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1 March 1991 New high-performance material in nonlinear optics field, the polymer blend PMMA-EVA: a first investigation
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A novel polymeric material a poly (methylmetacrylate) (PMMA) with 7 by wt. of poly (ethylenecovinylacetate) (EVA) blend is presented. The PMMAIEVA thermograph in the temperature range -50 to 220 C exhibits a phase transition at 50 C. During this transition the typical hysteresis of the polymeric transitions has been noted. We show the behaviour of the optical transmission as a function of the temperature and present some physical properties of this material. In the frame of a research on the preparation and characterization of high mechanical performances PMMA-based blends we conducted several optical tests in order to verify the potential applications of such blends in devices of integrated optics. Tough transparent PMMA is industrially produced by a multistage process of incorporation of rubbery particles in a methacrylic matrix. The rubbers are obtained by a suspension process in which a shell of cross-linked rubbery buthyl acrylate-styrene copolymer is polymerized around a PMMA matrix. The core-shell structure (fig. 1) is necessary in order to assume a good stress transfer between the phases and at the same time a better matching of the refractive indices of the two phases. To achieve the desired level of toughening high amounts (20-30 by wt) of rubber are necessary with an unavoidable diminution of elastic modules. In our procedure an amorphous ethylene-co-vinylacetate copolymer (EVA 20 by wt of VA) is used as rubbery component 1 The synthetic process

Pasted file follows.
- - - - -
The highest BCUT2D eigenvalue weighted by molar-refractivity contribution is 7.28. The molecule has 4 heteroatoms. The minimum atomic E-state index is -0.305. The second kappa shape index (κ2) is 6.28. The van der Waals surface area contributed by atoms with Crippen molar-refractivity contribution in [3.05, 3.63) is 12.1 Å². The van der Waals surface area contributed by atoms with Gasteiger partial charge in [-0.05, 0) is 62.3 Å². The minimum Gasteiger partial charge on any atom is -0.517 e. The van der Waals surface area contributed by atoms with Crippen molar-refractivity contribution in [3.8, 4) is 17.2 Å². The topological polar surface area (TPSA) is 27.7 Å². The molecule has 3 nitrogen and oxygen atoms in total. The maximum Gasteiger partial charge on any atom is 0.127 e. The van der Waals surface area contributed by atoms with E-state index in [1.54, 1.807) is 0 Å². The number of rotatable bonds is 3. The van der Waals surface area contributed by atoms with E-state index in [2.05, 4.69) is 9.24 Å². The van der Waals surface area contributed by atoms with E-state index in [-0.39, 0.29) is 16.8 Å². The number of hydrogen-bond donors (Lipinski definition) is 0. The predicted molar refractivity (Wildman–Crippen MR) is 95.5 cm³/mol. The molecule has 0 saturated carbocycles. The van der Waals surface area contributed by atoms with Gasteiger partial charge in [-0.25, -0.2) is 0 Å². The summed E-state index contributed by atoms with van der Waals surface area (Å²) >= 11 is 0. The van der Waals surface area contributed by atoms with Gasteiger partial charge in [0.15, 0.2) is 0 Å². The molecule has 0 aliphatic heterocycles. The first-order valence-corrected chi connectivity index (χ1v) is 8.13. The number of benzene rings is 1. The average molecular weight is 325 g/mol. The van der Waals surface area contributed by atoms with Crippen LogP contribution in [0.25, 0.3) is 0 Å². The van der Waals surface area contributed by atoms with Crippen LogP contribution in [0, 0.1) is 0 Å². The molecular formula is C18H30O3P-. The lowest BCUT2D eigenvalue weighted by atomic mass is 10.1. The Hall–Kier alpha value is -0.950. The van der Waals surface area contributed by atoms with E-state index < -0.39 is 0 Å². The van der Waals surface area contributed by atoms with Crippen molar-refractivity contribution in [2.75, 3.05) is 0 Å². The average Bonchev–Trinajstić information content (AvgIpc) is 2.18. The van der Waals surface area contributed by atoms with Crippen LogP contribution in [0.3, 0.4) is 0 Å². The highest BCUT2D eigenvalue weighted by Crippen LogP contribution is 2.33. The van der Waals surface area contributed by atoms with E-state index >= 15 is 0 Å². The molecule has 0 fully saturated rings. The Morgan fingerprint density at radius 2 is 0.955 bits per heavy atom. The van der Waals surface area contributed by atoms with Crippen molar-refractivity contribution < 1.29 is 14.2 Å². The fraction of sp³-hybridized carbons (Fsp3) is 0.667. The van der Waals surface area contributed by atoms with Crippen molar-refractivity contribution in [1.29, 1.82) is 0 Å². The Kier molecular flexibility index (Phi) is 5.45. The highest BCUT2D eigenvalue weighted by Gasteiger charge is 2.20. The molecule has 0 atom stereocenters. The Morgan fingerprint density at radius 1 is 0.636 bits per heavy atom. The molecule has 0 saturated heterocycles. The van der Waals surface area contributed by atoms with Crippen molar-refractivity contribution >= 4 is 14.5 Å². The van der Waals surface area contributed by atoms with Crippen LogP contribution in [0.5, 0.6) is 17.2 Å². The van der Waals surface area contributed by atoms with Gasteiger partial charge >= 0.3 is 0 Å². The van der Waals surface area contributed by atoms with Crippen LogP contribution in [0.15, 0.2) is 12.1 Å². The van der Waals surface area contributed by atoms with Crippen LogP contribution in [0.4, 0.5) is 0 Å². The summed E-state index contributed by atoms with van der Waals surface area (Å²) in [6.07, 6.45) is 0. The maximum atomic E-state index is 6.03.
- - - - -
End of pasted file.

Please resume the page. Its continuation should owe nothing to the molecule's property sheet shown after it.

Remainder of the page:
© (1991) COPYRIGHT Society of Photo-Optical Instrumentation Engineers (SPIE). Downloading of the abstract is permitted for personal use only.
Giuseppe Carbonara, Pasquale Mormile, Giancarlo Abbate, Umberto Bernini, Pasqualino Maddalena, and Mario Malinconico "New high-performance material in nonlinear optics field, the polymer blend PMMA-EVA: a first investigation", Proc. SPIE 1361, Physical Concepts of Materials for Novel Optoelectronic Device Applications I: Materials Growth and Characterization, (1 March 1991);

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